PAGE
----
Tuesday, April 30, 2013

Sketches of Shōnan

It's only six a.m., but the sun is surprisingly high in the sky.  Unable to sleep, I'd left my ryokan -- the one that Ozu and his screenwriter Noda often used when they wrote their scripts -- and walked the short distance to the beach.  The sun, surprisingly high in the sky, lit the actors as they moved about the sandy stage.  A small group of them were picking up the litter from the previous night, detritus from the town's annual festival. Some of the revelers were still in evidence, sitting or laying quietly on the cool sand.

A few fisherman stood gazing out at the water, the ends of their ridiculously long fishing poles stuck firmly into the sand.  The more serious fishermen glided out of the harbor in their boats, to take a position out on the watery horizon, bows turned in the same direction, the odd triangular shape of their sails resembling the tall rock that has become a local brand.  The way that they were arranged along the line of the horizon was like a still life.

A small fire sends slight puffs of smoke up above the low bluffs.  The scallop shell of Fuji hovers above us further inland, the green of the lower mountains huddling close.  The ridges in the sand attempt to mimic these mountains, shaped as they are by forgotten footprints.  Despite the absence of wind, these tiny ridges crumble and tumble down into their troughs.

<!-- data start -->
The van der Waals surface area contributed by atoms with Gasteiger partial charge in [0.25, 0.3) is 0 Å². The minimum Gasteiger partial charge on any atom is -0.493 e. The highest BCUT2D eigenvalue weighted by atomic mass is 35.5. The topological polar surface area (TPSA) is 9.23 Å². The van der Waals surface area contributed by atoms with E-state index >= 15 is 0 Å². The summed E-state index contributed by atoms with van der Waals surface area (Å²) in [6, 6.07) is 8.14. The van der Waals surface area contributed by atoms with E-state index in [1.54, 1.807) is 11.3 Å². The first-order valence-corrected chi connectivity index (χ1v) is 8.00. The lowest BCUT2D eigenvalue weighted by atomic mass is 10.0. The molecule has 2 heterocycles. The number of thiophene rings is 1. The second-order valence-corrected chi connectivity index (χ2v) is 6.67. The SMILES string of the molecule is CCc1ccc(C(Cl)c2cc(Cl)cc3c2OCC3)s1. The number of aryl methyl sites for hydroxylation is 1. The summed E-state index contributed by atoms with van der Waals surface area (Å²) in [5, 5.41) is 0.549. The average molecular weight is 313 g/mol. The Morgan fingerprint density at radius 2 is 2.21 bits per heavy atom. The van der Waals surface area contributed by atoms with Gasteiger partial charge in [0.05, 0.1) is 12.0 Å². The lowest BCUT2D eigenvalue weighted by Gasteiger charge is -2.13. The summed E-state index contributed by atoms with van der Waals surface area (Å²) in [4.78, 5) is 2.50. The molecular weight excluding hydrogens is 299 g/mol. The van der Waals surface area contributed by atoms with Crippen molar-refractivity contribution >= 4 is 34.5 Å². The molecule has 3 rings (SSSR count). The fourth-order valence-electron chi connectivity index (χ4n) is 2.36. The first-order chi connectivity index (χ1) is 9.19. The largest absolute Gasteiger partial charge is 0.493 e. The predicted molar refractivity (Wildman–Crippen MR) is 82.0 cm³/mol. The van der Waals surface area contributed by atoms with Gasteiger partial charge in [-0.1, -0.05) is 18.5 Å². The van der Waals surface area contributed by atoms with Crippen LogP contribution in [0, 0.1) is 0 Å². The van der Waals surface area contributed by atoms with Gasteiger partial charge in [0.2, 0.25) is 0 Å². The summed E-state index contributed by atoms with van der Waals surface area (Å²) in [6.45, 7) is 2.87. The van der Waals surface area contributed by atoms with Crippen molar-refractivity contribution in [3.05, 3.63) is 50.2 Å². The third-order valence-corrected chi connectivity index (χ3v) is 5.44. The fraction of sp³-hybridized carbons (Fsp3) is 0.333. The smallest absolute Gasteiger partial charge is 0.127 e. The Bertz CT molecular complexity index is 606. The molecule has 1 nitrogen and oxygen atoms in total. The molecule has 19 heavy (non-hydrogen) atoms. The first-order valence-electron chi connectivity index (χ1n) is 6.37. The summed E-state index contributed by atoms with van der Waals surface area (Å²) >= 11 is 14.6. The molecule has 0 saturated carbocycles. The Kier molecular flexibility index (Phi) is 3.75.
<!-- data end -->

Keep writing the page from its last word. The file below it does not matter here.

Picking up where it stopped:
Up the beach, a young girl walks incredibly, incredibly slowly, each step a deliberation as her long skirt flirts with her ankles.  She is a vision, her movements drawing my attention away from my book, as the allure of beauty and sex often does. 

The pace of her walk and the bucolic rhythm of the waves suits the pace of my own body and mind this morning, as I was pulled out of slumber yet again at an hour far too early.  The sea continues the theme of liquification of the previous day, which began with an unusual (for me) three-pint lunch, moving through coffee, until settling back on beer again.  As I lay in my futon earlier, I had pondered the elliptical shape that the interplay of time and drunkenness takes, awakening to the same feeling I get when I am midway through that second glass.  

Just as I am easing into the slowness here, a wake-boarder's violent dash into the shorebreak pulls me out.  It is a reminder of the day's natural acceleration, as the sound of traffic up on the road behind me thickens, and the vision of beauty in a long flowing skirt breaks into a run to her boyfriend's side, where together they look at what was captured by his video camera.

On the turntable:  Josh Rouse, "1972"
On the nighttable:  Donald Richie, "Private People, Public People"


Zacky Chan said...

Wow, great writing, dude. I really fell into this one, and the end is so ... painfully necessary.

blaine said...

Yeah that ending...

I echo what Zach said. Great post.